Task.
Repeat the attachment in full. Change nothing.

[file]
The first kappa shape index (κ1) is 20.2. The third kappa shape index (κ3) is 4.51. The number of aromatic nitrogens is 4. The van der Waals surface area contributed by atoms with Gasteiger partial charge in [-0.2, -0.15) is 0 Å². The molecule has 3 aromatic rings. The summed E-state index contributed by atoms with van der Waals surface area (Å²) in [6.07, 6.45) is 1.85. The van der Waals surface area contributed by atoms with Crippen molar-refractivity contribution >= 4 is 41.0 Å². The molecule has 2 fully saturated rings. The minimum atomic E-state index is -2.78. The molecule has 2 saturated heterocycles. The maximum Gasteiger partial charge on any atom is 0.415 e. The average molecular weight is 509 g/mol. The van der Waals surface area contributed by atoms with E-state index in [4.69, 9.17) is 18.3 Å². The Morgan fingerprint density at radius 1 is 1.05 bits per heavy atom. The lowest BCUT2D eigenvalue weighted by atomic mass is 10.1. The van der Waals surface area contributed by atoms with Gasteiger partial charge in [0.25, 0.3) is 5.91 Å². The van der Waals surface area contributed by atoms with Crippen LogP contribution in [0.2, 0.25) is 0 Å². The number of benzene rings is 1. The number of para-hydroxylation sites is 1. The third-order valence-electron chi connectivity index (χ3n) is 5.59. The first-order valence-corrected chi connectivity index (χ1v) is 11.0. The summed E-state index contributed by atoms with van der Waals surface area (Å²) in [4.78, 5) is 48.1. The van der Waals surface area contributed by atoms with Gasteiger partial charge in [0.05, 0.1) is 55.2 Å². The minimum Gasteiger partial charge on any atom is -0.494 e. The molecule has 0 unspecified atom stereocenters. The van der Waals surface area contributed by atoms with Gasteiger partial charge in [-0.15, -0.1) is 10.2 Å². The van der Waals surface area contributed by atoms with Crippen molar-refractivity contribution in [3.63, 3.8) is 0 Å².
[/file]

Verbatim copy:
The first kappa shape index (κ1) is 20.2. The third kappa shape index (κ3) is 4.51. The number of aromatic nitrogens is 4. The van der Waals surface area contributed by atoms with Gasteiger partial charge in [-0.2, -0.15) is 0 Å². The molecule has 3 aromatic rings. The summed E-state index contributed by atoms with van der Waals surface area (Å²) in [6.07, 6.45) is 1.85. The van der Waals surface area contributed by atoms with Crippen molar-refractivity contribution >= 4 is 41.0 Å². The molecule has 2 fully saturated rings. The minimum atomic E-state index is -2.78. The molecule has 2 saturated heterocycles. The maximum Gasteiger partial charge on any atom is 0.415 e. The average molecular weight is 509 g/mol. The van der Waals surface area contributed by atoms with E-state index in [4.69, 9.17) is 18.3 Å². The Morgan fingerprint density at radius 1 is 1.05 bits per heavy atom. The lowest BCUT2D eigenvalue weighted by atomic mass is 10.1. The van der Waals surface area contributed by atoms with Gasteiger partial charge in [0.25, 0.3) is 5.91 Å². The van der Waals surface area contributed by atoms with Crippen LogP contribution in [0.2, 0.25) is 0 Å². The number of benzene rings is 1. The number of para-hydroxylation sites is 1. The third-order valence-electron chi connectivity index (χ3n) is 5.59. The first-order valence-corrected chi connectivity index (χ1v) is 11.0. The summed E-state index contributed by atoms with van der Waals surface area (Å²) in [4.78, 5) is 48.1. The van der Waals surface area contributed by atoms with Gasteiger partial charge in [0.05, 0.1) is 55.2 Å². The minimum Gasteiger partial charge on any atom is -0.494 e. The molecule has 0 unspecified atom stereocenters. The van der Waals surface area contributed by atoms with Gasteiger partial charge in [-0.15, -0.1) is 10.2 Å². The van der Waals surface area contributed by atoms with Crippen molar-refractivity contribution in [3.63, 3.8) is 0 Å².